Who owns the airwaves?

Many people who learn that I’ve worked in the newspaper business for going on 24 years tend to be surprised...

Many people who learn that I’ve worked in the newspaper business for going on 24 years tend to be surprised that I have great respect for privacy.

It’s not easy sometimes doing certain assignments in this business. Years ago I had to write a news story about an 11 year old boy who was killed during a minor hockey practice. I had to phone his parents as they were planning the funeral and, as the editor I worked for at the time put it, “find out how they feel.” Not an easy job. I understand and sympathize with people who value their privacy.

When I was working at the Macleod Gazette in 1999 a reader called me and asked if I would help her. She had recently began divorce proceedings with her soon-to-be ex-husband, and had been, only a few nights before, discussing the issue with her sister on the phone. All the phones in her house were cordless phones, by the way.

The morning after this conversation the lady was walking out to her vehicle when a neighbour who lived a few houses down hailed her and began asking her about her impending divorce. Who was to blame, was infidelity involved, who was getting the house and where were the kids going included some of the questions asked. My reader was understandably shocked. No one other than her sister and husband knew about the divorce proceedings.

The eavesdropping fellow had a reputation around town as a creep, and it was also known he had spent money to buy some high-end police scanning equipment…so high-end the equipment not only picked up police radios, it also picked up nearby cordless phones.

So I decided to do a story about this issue, which required some investigation. I contacted the RCMP and they didn’t know much about someone using scanners to eavesdrop on someone’s private conversation.

I’m a pretty fair detective, so I slowly but surely discovered that (as of 1999) Industry Canada is responsible for the airwaves we use everyday to communicate, whether it’s cordless phones, cell phones etc.

I spoke with a communications person at Industry Canada and the issue of eavesdropping on cordless phone conversations was explained. The citizens of Canada own the airwaves which surround us, and that’s why scanners are legal. It’s okay to buy a scanner and use it to listen to the airwaves and anything that’s being carried on the airwaves, especially public transmissions like police, fire and ambulance.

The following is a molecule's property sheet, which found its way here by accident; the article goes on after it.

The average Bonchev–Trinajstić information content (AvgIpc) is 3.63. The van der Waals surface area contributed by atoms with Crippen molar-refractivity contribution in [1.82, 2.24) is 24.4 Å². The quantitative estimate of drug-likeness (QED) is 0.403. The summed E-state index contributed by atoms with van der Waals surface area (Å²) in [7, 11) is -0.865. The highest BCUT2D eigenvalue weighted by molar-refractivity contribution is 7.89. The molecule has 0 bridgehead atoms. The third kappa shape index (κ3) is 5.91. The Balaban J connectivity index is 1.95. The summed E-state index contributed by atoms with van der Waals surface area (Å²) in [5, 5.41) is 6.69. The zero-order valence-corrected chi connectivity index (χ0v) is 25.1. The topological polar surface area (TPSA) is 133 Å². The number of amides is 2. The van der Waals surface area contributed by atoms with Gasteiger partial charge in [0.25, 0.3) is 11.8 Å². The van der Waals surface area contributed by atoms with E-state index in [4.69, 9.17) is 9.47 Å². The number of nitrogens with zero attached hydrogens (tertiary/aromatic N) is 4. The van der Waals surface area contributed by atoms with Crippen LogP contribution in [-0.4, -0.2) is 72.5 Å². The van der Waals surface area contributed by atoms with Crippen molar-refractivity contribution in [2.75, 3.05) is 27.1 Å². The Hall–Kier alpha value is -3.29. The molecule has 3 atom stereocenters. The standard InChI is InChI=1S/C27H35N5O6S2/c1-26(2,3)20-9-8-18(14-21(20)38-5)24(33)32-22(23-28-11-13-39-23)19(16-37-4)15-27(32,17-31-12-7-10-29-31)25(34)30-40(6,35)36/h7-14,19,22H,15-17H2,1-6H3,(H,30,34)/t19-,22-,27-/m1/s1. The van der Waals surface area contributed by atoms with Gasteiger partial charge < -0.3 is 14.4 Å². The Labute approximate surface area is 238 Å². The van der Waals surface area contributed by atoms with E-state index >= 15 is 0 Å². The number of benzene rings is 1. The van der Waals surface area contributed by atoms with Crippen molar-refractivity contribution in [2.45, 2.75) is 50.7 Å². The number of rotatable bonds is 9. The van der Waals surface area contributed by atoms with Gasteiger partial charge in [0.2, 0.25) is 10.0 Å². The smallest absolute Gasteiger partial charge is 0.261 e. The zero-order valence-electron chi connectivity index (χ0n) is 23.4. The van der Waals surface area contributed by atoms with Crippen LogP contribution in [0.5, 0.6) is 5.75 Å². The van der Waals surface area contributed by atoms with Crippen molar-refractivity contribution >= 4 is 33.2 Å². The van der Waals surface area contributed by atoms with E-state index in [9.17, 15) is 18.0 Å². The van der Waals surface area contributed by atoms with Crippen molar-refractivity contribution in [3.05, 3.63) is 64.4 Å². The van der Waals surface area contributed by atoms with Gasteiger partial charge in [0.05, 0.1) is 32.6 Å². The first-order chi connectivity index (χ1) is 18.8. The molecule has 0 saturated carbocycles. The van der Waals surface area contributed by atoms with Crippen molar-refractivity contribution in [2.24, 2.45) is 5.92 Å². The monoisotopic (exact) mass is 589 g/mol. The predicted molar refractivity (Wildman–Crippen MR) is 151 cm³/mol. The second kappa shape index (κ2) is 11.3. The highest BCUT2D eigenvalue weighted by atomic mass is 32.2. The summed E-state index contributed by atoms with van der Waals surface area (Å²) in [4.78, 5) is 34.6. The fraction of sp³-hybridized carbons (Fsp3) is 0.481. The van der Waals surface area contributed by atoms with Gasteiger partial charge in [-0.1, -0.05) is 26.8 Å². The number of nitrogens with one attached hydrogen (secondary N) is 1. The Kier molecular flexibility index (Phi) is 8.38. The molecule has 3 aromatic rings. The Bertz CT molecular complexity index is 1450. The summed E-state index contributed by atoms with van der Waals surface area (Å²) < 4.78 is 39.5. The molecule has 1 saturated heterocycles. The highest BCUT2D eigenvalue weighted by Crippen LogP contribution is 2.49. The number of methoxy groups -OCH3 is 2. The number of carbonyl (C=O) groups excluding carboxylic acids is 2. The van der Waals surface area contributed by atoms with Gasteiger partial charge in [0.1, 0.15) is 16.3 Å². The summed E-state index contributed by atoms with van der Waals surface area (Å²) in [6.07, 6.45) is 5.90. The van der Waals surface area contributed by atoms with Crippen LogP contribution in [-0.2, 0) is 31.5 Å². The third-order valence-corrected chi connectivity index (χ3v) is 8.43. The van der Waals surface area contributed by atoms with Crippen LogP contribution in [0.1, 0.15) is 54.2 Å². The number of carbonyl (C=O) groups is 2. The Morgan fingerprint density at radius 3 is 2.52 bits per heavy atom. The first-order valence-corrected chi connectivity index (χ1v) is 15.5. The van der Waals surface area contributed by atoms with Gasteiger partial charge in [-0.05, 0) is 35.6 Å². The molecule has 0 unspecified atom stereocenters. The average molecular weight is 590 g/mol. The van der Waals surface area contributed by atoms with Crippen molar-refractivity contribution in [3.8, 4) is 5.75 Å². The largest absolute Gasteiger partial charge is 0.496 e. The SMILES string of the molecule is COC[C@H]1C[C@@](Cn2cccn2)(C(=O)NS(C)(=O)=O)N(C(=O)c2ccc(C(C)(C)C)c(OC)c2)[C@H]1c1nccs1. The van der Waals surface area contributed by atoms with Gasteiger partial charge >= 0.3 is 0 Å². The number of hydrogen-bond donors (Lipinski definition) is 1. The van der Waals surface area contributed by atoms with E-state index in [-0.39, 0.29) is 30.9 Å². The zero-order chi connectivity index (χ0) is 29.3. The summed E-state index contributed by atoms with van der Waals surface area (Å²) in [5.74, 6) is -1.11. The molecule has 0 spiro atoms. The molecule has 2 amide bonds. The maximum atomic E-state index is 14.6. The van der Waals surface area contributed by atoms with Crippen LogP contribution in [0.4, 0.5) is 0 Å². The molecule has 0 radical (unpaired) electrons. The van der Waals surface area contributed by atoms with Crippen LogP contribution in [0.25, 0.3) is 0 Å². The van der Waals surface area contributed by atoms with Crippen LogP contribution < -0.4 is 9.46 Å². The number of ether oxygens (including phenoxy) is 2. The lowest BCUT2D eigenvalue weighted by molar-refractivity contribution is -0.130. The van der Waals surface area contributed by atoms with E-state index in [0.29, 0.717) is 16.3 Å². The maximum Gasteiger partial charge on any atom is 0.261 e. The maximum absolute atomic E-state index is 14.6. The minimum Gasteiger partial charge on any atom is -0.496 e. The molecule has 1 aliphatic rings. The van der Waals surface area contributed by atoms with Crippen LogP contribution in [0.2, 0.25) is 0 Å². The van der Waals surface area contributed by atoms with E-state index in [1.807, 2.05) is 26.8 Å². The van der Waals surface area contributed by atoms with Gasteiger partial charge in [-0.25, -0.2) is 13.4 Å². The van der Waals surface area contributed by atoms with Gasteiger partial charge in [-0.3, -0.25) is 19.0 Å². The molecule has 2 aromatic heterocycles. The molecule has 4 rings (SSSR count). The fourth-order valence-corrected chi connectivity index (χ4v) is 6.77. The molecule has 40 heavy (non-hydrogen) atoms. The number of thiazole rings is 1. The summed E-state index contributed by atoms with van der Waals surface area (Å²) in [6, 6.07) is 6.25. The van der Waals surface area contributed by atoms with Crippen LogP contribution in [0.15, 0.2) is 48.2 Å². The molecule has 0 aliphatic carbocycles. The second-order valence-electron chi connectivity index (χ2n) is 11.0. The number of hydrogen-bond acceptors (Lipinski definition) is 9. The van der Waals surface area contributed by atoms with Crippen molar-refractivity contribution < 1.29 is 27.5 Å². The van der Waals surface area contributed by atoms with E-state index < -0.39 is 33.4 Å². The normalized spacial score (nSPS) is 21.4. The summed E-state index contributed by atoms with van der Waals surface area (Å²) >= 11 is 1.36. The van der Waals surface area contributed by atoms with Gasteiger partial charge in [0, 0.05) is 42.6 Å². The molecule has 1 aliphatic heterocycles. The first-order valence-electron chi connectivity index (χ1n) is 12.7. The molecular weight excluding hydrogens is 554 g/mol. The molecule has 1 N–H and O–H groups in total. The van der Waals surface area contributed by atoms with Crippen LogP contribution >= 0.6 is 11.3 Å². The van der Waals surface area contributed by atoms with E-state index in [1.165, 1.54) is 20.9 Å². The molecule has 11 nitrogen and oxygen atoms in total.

However, it’s been determined in previous court cases that, although the airwaves are fair game, whatever private content you happen to intercept on those airwaves is not fair game; for example, a lady discussing her divorce with a family member, totally unaware that someone in the neighbourhood is eavesdropping. Apparently, this issue came to the forefront in the 1990’s with the emergence of affordable cellular phones and an issue in British Columbia where an elected official was in an inappropriate relationship with a journalist, and yet another journalist was eavesdropping on their lovey-dovey conversations.

An eavesdropper like the Fort Macleod creep may intercept the private conversation, but he or she can never record or repeat anything they hear unless they have the permission of someone who was involved in the conversation. If they ignore that rule, they’re in violation of Criminal Code 184 (1)… “Every one who, by means of any electro-magnetic, acoustic, mechanical or other device, willfully intercepts a private communication is guilty of an indictable offence and liable to imprisonment for a term not exceeding five years.”

Whether the Fort Macleod creep got a lecture from the police, I don’t know. But a quality community newspaper is pretty widely read, and I heard through the grapevine the story had an effect on him.

Stu Salkeld is the editor of The Pipestone Flyer and writes a regular column for the paper.

 

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